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'Men in Black 3' was no easy sequel to make

The movie comes 10 years after 'MIB2,' with a total cost close to $375 million. The Will Smith and Tommy Lee Jones film has faced a number of challenges.

May 14, 2012|By Ben Fritz and Steven Zeitchik, Los Angeles Times

"On every 'Men in Black' movie I have worked on, it's a little bit of a Rubik's Cube to line up the elements," he said.

Those efforts were made even more difficult by a shifting comedy zeitgeist. "Men in Black 3," rated PG-13 for some salty language and violence, comes after a wave of raunchy hit comedies such as"The Hangover"and"Bridesmaids"have made for a very different moviegoing experience than that faced by the first two films.

"To come back to a franchise after 10 years and try to recapture the spirit of the original from 15 years ago is very unusual and requires you to be bold creatively," said former top Sony executive Jeff Sagansky, whose film investment firm Hemisphere Media Capital covered about 25% of the movie's budget.

Despite all of the film's obstacles, Sony executives believe they have a hit on their hands. Pre-release "tracking" surveys indicate that moviegoers' interest in "Men in Black 3" is solid if not spectacular in the United States, and is through the roof across Europe and in such fast-growing markets as Russia and Brazil. Today, overseas ticket sales for big 3-D Hollywood movies frequently outsize their take at the North American box office. And Smith is a proven box-office draw around the world.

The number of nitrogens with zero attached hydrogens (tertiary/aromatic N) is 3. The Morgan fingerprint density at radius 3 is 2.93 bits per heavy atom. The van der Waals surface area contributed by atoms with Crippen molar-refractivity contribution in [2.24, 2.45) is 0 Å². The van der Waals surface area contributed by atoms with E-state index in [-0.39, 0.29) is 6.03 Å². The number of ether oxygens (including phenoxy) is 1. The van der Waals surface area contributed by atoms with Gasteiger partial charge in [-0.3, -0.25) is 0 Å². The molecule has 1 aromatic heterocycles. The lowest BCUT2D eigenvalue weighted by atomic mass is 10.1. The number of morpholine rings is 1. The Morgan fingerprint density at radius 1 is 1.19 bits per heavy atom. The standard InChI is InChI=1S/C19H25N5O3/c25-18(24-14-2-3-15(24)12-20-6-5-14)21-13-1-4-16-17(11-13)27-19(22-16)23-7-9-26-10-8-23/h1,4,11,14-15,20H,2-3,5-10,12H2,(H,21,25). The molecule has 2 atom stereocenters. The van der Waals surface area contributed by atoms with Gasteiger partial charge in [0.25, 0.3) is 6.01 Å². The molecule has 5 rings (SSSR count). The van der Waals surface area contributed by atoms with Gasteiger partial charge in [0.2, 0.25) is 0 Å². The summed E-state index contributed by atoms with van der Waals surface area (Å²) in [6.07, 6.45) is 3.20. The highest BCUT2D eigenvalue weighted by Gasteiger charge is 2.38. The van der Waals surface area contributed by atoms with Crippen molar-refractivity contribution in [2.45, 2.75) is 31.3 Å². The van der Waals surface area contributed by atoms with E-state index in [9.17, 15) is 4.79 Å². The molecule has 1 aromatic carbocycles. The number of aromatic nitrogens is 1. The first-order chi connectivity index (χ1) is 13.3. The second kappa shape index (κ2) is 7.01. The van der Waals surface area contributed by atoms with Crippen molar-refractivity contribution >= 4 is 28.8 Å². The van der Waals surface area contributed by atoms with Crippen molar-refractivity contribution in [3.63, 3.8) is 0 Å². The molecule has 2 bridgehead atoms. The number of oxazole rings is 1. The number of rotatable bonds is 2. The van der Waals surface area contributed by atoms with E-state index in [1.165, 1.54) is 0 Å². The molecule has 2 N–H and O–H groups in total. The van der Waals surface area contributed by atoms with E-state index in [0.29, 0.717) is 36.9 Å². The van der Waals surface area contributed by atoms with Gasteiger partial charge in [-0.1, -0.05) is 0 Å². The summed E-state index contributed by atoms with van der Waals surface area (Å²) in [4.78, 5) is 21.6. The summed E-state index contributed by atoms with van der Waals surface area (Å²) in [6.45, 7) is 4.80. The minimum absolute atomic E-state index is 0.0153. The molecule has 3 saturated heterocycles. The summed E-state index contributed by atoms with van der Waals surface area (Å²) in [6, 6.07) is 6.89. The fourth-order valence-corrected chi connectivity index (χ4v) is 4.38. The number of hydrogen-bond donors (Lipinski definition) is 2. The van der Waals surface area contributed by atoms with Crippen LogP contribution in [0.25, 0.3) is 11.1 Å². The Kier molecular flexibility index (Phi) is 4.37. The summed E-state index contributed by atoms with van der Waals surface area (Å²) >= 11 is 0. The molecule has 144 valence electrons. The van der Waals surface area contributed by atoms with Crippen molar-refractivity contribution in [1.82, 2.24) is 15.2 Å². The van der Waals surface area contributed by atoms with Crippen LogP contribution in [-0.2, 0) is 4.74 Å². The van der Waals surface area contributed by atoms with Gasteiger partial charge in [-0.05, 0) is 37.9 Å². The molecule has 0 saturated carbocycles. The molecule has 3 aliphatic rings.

Still, with combined production and worldwide marketing and distribution costs of close to $375 million, "Men in Black 3" needs to be a huge hit to turn a profit. Staying out of the red is further complicated because the big-name talent involved, which includes executive producer Steven Spielberg, will get a share of the proceeds.

If the film succeeds, it could pave the way for a "Men in Black 4." But any easy greenlight won't necessarily guarantee an easy path back to theaters.

"When producing a big-budget sequel … you have to balance the desires of the studio, the talent and the creators while giving fans a compelling reason why it's worth telling this new story," said producer and formerWarner Bros.executive Dan Lin, who did not work on "Men in Black" but has overseen several franchises, such as "Sherlock Holmes."

"Doing it successfully is one of the greatest challenges in the industry," Lin acknowledged.

ben.fritz@latimes.com

steve.zeitchik@latimes.com

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